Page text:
As will be discussed further below, system controller 250 controls the operation of drive motors 42 a, 42 b. Drive motor 42 a rotates drive shaft 46 a. When drive shaft 46 a is rotated, drive sprocket 48 a turns and causes drive member 52 a to transfer power to driven sprocket 38 a and hence to wheel 32 a. When drive motors 42 a, 42 b are operated at different speeds, apparatus 10 changes direction. In this manner, the speed and direction of travel of apparatus 10 can be varied. Drive mechanisms 30 a, 30 b, together with system controller 250, comprise a drive system that provides self-propulsion of chassis 14, and hence apparatus 10.

Referring now to FIGS. 1 and 2, power system 80 includes a battery 82 for providing electrical energy to apparatus 10. In the illustrated embodiment, battery 82 is supported on a platform 84 attached to housing 16. An external power source 102 can also provide electrical energy to apparatus 10 via a transformer 94. A shelf 96 for supporting transformer 94 is attached to housing 16. Power source 102 can be used to recharge battery 82 or provide power directly to components of apparatus 10 when electrically connected to transformer 94 by a power cord 98. In the illustrated embodiment, power cord 98 is stored on a hanger 104 when power cord 98 is not connected to power source 102.

A first opening 88 and a second opening 108 are defined through housing 16. First opening 88 provides access to battery 82, while second opening 108 provides access to power cord 98. A first hatch 86 and a second hatch 106 are disposed such that they cover first opening 88 and second opening 108, respectively. In the illustrated embodiment, first hatch 86 and second hatch 106 preferably pivot between open and closed positions.

Deactivating agent supply system 120 includes a source for a vaporous deactivating agent. In a preferred embodiment, the source for a vaporous deactivating agent includes a means for generating a vaporous deactivating agent from a stored liquid deactivating agent and a means for storing the liquid deactivating agent. It is appreciated that in other embodiments, the source for a vaporous deactivating agent can include a container for storing a vaporous deactivating agent, a vapor generation device, or a means for storing and receiving chemical components to form a vaporous deactivating agent. As used herein, the terms “gaseous” or “gas” shall refer to gases and/or vapors, wherein vapors are generated by vaporizing liquids.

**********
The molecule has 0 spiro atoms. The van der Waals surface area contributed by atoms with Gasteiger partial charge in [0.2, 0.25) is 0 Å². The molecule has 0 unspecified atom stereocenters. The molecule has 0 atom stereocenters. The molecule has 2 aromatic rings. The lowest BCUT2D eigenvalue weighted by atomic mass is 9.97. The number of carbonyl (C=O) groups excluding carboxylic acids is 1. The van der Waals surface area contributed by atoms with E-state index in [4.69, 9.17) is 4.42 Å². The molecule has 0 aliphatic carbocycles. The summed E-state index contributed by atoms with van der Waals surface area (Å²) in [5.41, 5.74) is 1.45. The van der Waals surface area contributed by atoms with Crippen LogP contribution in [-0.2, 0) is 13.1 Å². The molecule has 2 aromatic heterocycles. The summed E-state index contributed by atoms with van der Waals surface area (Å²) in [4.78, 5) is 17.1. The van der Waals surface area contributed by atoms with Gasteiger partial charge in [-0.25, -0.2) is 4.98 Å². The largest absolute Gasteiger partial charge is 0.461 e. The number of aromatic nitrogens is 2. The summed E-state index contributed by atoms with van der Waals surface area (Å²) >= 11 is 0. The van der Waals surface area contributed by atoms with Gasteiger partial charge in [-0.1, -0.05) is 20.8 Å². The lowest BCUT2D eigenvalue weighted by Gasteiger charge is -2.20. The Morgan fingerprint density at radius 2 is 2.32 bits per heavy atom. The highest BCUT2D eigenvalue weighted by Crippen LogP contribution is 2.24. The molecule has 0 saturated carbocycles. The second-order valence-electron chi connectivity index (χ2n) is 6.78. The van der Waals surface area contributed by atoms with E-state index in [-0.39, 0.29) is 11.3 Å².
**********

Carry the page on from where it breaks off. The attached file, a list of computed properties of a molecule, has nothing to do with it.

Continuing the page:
In the illustrated embodiment, deactivating agent supply system 120 includes a reservoir 122. Reservoir 122 is a means for storing liquid deactivating agent and is preferably a tank or vessel. A shelf 124 supports reservoir 122. Reservoir 122 is accessible through first opening 88 described above. Reservoir 122 includes a cap 142 that has a vent 146 formed therein. Vent 146 operates to equalize an internal pressure of reservoir 122 with a pressure external to reservoir 122, without allowing fluid to escape reservoir 122. In one embodiment, vent 146 is a check valve. By way of example and not limitation, reservoir 122 is made of at least one of the following materials: a glass, a polymer, and a ceramic.

A deactivating agent supply conduit 164 fluidly connects reservoir 122 to vaporizer 172. Vaporizer 172 vaporizes the liquid deactivating agent by conventionally known means to form the vaporous deactivating agent. A pump 174 is disposed in conduit 164 between cap 142 and vaporizer 172. Pump 174 is driven by a pump motor 176 and is provided to convey metered amounts of the liquid deactivating agent through conduit 164 to vaporizer 172.

A flow sensor 178 is disposed within conduit 164 for sensing the flow of fluids therethrough. In an alternate embodiment, flow sensor 178 may be substituted for by a balance (not shown) for determining the mass of liquid deactivating agent within reservoir 122. The balance is disposed under reservoir 122.

A liquid deactivating agent sensor 182 senses a concentration of liquid deactivating agent within conduit 164. Sensor 182 is preferably disposed within conduit 164 between cap 142 and vaporizer 172.

Gas handling system 200 is operable to transport a gas. By way of example and not limitation, the gas transported by gas handling system 200 includes one of the following: the atmosphere of the defined region, any gas or vapor generated by apparatus 10, and a combination thereof. Gas handling system 200 includes a primary conduit 202 having a first end 204 and a second end 212. First end 204 of primary conduit 202 defines an inlet 206 within first end wall 62 of housing 16. Second end 212 of conduit 202 defines an outlet 214 within second end wall 64. Primary conduit 202 is in fluid communication with defined region 12, extending between inlet 206 and outlet 214.

A first louver 208 is mounted to first end wall 62 such that it covers inlet 206. A second louver 216 is mounted to second end wall 64 such that it covers outlet 214. In the embodiment shown, first louver 208 and second louver 216 are mounted such that they have a fixed orientation and are operable to determine the direction of flow of gas into and out of primary conduit 202 and defined region 12 respectively. It is appreciated that in one embodiment, first louver 208 and second louver 216 have an adjustable orientation that is at least one of manually and automatically adjustable.